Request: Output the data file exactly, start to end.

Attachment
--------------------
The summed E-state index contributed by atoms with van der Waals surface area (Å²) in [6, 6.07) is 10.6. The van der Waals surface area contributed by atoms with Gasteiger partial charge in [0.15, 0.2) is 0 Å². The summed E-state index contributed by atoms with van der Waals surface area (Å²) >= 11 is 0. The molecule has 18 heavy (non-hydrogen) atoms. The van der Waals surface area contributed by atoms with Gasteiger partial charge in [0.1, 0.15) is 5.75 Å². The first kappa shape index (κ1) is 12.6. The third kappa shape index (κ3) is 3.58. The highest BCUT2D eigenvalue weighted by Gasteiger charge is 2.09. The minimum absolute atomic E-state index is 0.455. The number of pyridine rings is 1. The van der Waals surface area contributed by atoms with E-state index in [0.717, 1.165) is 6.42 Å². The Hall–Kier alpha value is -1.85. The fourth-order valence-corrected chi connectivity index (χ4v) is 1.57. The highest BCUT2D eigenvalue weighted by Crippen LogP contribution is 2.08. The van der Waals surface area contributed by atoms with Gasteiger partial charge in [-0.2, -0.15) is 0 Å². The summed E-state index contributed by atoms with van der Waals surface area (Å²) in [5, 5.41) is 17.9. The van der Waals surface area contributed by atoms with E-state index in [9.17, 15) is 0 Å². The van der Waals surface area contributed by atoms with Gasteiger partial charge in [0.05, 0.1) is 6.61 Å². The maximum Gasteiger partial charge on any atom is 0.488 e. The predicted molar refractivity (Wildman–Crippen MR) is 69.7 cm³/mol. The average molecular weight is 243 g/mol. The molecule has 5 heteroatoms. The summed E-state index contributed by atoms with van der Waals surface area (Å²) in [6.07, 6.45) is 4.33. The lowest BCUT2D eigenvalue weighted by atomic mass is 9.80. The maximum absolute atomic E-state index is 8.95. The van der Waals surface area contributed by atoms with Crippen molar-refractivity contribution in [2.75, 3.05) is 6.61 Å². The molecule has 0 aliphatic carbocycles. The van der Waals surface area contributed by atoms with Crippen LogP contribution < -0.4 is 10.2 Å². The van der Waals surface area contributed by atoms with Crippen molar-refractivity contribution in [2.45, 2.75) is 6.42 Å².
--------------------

The summed E-state index contributed by atoms with van der Waals surface area (Å²) in [6, 6.07) is 10.6. The van der Waals surface area contributed by atoms with Gasteiger partial charge in [0.15, 0.2) is 0 Å². The summed E-state index contributed by atoms with van der Waals surface area (Å²) >= 11 is 0. The molecule has 18 heavy (non-hydrogen) atoms. The van der Waals surface area contributed by atoms with Gasteiger partial charge in [0.1, 0.15) is 5.75 Å². The first kappa shape index (κ1) is 12.6. The third kappa shape index (κ3) is 3.58. The highest BCUT2D eigenvalue weighted by Gasteiger charge is 2.09. The minimum absolute atomic E-state index is 0.455. The number of pyridine rings is 1. The van der Waals surface area contributed by atoms with E-state index in [0.717, 1.165) is 6.42 Å². The Hall–Kier alpha value is -1.85. The fourth-order valence-corrected chi connectivity index (χ4v) is 1.57. The highest BCUT2D eigenvalue weighted by Crippen LogP contribution is 2.08. The van der Waals surface area contributed by atoms with Gasteiger partial charge in [-0.2, -0.15) is 0 Å². The summed E-state index contributed by atoms with van der Waals surface area (Å²) in [5, 5.41) is 17.9. The van der Waals surface area contributed by atoms with E-state index in [9.17, 15) is 0 Å². The van der Waals surface area contributed by atoms with Gasteiger partial charge in [0.05, 0.1) is 6.61 Å². The maximum Gasteiger partial charge on any atom is 0.488 e. The predicted molar refractivity (Wildman–Crippen MR) is 69.7 cm³/mol. The average molecular weight is 243 g/mol. The molecule has 5 heteroatoms. The summed E-state index contributed by atoms with van der Waals surface area (Å²) in [6.07, 6.45) is 4.33. The lowest BCUT2D eigenvalue weighted by atomic mass is 9.80. The maximum absolute atomic E-state index is 8.95. The van der Waals surface area contributed by atoms with Crippen molar-refractivity contribution in [2.75, 3.05) is 6.61 Å². The molecule has 0 aliphatic carbocycles. The van der Waals surface area contributed by atoms with Crippen LogP contribution < -0.4 is 10.2 Å². The van der Waals surface area contributed by atoms with Crippen molar-refractivity contribution in [2.45, 2.75) is 6.42 Å².